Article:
Angelina Jolie and company left out most of Louis Zamperini’s Christian epiphany in Unbroken (our review), but in a brilliant stroke of marketing chutzpah, The Hollywood Reporter reports that Universal is releasing a special edition DVD aimed at the same Christians they ignored when they made it.
The home video release is set for Tuesday at all the usual outlets, but a special “Legacy of Faith” edition includes both the movie and 90 minutes extra material that focuses on Zamperini’s life after his near-death experiences in a rickety lifeboat and at a brutal Japanese prison camp during World War II. Universal has taken the unusual step of making the “Legacy of Faith” version available only at Christian outlets.
Yep, they’re selling it only at Christian stores. Faith may be about bringing people together, but capitalism requires dividing people into demos for easy marketing.
Universal Pictures Home Entertainment seems to have largely outsourced the marketing and distribution of the product and wasn’t available for comment. It partnered with Pure Flix, which will distribute the “Legacy of Faith” version of the home video through Family Christian Stores, Mardel Christian Stores, Parable Christian Stores and ChristianBook.com. Faith Driven Entertainment is handling much of the publicity.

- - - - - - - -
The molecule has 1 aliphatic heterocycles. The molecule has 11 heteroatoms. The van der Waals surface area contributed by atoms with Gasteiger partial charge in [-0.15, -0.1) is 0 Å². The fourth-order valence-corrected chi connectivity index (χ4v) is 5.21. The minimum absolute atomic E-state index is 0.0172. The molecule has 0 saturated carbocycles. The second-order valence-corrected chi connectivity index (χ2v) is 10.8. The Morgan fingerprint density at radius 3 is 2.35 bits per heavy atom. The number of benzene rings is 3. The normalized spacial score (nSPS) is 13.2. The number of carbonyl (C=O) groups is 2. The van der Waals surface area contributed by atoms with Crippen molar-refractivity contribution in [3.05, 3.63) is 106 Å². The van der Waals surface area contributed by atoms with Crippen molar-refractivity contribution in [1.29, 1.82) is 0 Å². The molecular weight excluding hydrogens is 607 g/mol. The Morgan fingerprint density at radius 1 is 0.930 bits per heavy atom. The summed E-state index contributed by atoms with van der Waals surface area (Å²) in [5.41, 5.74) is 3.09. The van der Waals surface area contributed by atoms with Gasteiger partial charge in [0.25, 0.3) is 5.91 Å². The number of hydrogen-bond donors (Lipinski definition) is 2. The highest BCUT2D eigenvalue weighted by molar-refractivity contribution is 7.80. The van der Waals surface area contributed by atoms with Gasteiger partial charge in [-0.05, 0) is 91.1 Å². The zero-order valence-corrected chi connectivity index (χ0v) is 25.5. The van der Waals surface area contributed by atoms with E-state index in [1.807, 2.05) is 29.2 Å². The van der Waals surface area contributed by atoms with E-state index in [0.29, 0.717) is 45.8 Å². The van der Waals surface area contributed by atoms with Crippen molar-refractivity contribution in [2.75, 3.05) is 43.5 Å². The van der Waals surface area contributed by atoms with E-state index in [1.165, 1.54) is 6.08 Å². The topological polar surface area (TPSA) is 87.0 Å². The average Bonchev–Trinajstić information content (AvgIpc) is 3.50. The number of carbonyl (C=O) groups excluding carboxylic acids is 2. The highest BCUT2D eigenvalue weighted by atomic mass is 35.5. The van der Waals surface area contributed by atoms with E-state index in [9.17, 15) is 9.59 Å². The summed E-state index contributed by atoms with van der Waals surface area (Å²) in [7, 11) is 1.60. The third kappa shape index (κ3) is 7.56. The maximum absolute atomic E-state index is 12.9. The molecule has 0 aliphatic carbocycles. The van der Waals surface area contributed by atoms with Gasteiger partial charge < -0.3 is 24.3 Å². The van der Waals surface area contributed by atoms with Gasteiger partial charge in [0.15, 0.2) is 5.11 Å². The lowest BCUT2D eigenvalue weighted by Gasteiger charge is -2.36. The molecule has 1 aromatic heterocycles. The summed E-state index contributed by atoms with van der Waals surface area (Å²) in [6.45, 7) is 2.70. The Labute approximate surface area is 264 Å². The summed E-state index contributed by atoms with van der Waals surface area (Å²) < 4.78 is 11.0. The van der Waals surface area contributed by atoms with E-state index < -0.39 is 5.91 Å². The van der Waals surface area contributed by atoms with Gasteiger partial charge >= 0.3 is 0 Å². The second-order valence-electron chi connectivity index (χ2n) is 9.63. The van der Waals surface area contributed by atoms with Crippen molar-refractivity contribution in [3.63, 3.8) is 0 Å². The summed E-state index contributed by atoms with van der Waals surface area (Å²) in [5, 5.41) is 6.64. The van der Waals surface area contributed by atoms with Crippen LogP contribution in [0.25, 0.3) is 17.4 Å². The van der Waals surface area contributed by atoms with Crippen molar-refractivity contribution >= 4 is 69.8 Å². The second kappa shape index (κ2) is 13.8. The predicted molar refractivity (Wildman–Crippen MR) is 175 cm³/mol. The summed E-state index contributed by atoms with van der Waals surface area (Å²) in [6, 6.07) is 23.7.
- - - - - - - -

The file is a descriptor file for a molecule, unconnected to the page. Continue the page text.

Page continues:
Pure Flix, if you’ll remember, is the same company behind the recent release of Do You Believe?, the faith-based, Crash-type movie starring Brian Bosworth, Ted McGinley, and Sean Astin (check the link, I’m not making that up). That one didn’t do so hot in its opening weekend last weekend, but selling Christian DVDs is more Pure Flix’s bag anyway.
“I loved the movie. It was beautiful and brutal at the same time. Angie got all the scenes right,” Zamperini’s son, Luke Zamperini, tells The Hollywood Reporter. “But the biggest criticism we got was from people in the faith-based community who read the book and said, ‘Well, it left out the whole Billy Graham scene.’ ”
The “Legacy of Faith” disc includes a description of what happened that day and the next, and shows lots of footage of Graham and Zamperini together in the 1950s, as the two became good friends. [THR]
Well, my biggest criticism about the movie was that Louis Zamperini was a lovable scamp in the book, and the movie turned him into an empty vessel who gets beat up a lot (also, they didn’t teach their “Italian” lead how to pronounce “gnocchi”). Where was the part where Louis met Hitler and almost got shot for stealing a Nazi flag? I’m hoping Universal releases a special version with footage of that, but I’m not sure I want to go into a Nazi store to find it.